In this article I will describe how a virtual PMO (also referred to as ‘PMO as a Service’, abbreviated to PMOaaS) could benefit your organisation.
There can be no doubt that what many organisations thought was impossible a couple years ago has enabled them to continue to operate during the pandemic. I am of course talking about remote working. Extending this thought process further, there are many functions that can successfully be supported using a remote or ‘virtual’ team including the PMO.
Solitaire Consulting and its Associates have implemented many PMOs for its clients over the past decade. In most of these cases, once established, the PMO is handed over to the organisation for them to manage with the their own teams. However, increasingly we are being asked to continue to provide PMO services on an ongoing basis.
But first what is a PMO?
Definitions of a PMO
Unfortunately this isn’t as straight forward as it should be because the term PMO is often used interchangeably to describe three slightly different concepts:
- Project Management Office – providing standards, templates, administrative support and reporting to one or more project management teams
- Programme Management Office – manages the governance of a programme of change and coordinates the efforts of the programme management team
- Portfolio Management Office – oversees all the projects and programmes of an organisation ensuring they are aligned to the organisational objectives.
However, common to all three, a PMO is ostensibly a group or department that defines, maintains and ensures project management standards across an organization. The PMO can either be internal or external (outsourced) and it is the latter that I will focus on in this article.
Guidance around the differences between Project, Programmes and Portfolios is the subject of an earlier article on this website.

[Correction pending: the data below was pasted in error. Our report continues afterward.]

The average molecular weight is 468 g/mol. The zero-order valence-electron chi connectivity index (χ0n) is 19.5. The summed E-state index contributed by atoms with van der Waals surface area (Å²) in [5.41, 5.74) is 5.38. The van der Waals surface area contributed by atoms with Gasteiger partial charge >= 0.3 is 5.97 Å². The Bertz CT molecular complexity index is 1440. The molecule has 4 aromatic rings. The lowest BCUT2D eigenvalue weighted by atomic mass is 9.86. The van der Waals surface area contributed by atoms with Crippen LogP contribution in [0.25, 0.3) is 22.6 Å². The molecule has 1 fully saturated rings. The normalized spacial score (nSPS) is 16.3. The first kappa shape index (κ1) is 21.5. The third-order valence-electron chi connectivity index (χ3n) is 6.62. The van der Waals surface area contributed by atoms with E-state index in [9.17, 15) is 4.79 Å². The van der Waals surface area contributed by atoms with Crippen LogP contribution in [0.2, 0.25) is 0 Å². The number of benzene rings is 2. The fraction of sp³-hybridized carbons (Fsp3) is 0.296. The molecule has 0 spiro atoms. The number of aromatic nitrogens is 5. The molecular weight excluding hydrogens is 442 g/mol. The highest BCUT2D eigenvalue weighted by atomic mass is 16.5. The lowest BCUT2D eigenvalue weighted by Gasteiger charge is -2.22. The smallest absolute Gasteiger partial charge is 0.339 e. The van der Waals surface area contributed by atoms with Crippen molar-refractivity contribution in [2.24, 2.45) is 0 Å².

What does a PMO do?
A project management office operates as a centralized and coordinated management hub for all the projects, with the aim to create efficiencies between projects—as well as defining and maintaining standards in the project management process.
PMO’s provide data and insights into projects and programmes across an organization.
The PMO doesn’t always focus solely on standards and project management methodologies. They can also be part of strategic project management by facilitating, or even owning, the project portfolio management process. In this capacity, they can monitor and report on active projects and portfolios to top-tier management and foster strategic decision-making.
Different approaches and roles of PMO
Seeing PMO – The Dashboard
Some PMO’s are simply the dashboard or score keeper of what is going on. The “Seeing PMO” helps you see what is going on, by reporting project progress on a regular basis. Whilst this is really important the PMO doesn’t actually do anything about what it reports.
Saying PMO – The Commentator
Some PMO’s will provide both an update and a commentary, perhaps some explanations, insights or productions. This could be a budget issue, lack or resources, project management issue or poor definition of goals, outputs or outcomes.
Supporting PMO – The Oversight or Facilitator
Some PMO’s may go beyond impartial and objective reporting and become pro-active by offering advice to the project management teams in an attempt to resolve issues without the need to escalate to senior management.